Thought Leadership Pros: Few things add to the credibility of a hedge fund than exceptional thought leadership in the form of written bylines for external publications. While media hits and expertise placements are powerful, thought leadership is often both more practical for a fund, while also being less thought-out by most agencies. In other words, engaging a firm that is able to consult, execute and perform the heavy lifting on thought leadership campaigns can be priceless. It all comes down to asking for examples, case studies and even examining their own third-party content in the market.
Industry experts: Funds are unique in that the marketing pros that deal with them must be well versed not only in the ins and outs of financial marketing, but also often the sector or industries in which the funds invest. If a fund is primarily playing with telecommunications, you best make sure your firm has experience, connections and know-how specifically in telecommunications.
Short and long term planners: Many campaigns orchestrated by business or consumer brands may be capable of only maintaining a short term promotion to garner mindshare or direct actions for their clientele. Goals change and are variable. Funds however, require that a marketing firm put in both short term executions as well as long term strategy given the unique nature of the performance driven market. Every element must be in place, functioning and driving impact at all times, which is not the easiest of challenges.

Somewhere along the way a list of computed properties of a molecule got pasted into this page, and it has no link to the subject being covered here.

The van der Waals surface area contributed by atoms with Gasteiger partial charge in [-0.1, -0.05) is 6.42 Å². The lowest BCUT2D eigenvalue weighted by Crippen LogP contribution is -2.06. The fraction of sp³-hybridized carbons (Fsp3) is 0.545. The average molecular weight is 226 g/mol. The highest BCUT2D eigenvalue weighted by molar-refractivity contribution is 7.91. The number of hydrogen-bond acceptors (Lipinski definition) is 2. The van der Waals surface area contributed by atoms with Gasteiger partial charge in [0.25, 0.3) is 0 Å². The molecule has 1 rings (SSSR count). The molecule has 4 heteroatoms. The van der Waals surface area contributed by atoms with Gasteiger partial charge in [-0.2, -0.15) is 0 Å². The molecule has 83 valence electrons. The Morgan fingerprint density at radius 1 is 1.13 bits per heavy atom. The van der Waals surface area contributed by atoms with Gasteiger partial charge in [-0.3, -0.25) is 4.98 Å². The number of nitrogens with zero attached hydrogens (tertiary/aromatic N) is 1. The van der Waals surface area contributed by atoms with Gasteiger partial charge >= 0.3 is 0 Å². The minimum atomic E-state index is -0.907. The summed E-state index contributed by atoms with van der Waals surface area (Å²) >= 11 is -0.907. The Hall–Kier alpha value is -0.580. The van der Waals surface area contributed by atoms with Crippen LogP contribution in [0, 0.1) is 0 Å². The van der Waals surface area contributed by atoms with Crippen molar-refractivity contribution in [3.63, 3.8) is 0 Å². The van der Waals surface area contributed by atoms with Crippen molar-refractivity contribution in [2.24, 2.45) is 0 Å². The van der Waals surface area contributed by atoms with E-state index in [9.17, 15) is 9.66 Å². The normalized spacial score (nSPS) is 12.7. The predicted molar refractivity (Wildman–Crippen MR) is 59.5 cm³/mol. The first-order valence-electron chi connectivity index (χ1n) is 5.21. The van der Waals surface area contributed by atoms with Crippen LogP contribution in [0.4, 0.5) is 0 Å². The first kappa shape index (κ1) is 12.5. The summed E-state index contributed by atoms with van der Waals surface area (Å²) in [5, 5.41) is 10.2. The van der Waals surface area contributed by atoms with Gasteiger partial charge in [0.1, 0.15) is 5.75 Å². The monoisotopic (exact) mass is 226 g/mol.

The legal cannabis industry is filled with all manner of trials and tribulations for marketers and their agencies. Even with immense growth and potential in many traditional marketers, 57% of marketers won’t even take on clients in the space as learned via a research study done by our team. For those that do, the challenges can be mitigated, but require in-depth knowledge of nuances that can occur. We will provide a series of in-depth posts based on the below topics.
1) Work the Lexicon: Cannabis has a plethora of terms used to denote it: marijuana, weed, pot, ganja and countless others. Interestingly, differing terms are used in differing ways via search engines, for social sharing, and for the media. While Cannabis may the most common way the media in Canada refers to the plant, this is not the case for the U.S. And within the states, the south is different than the southwest. The term weed is most shared on facebook on Thursdays, while marijuana is Wednesday’s choice and people prefer varying content lengths depending on the term.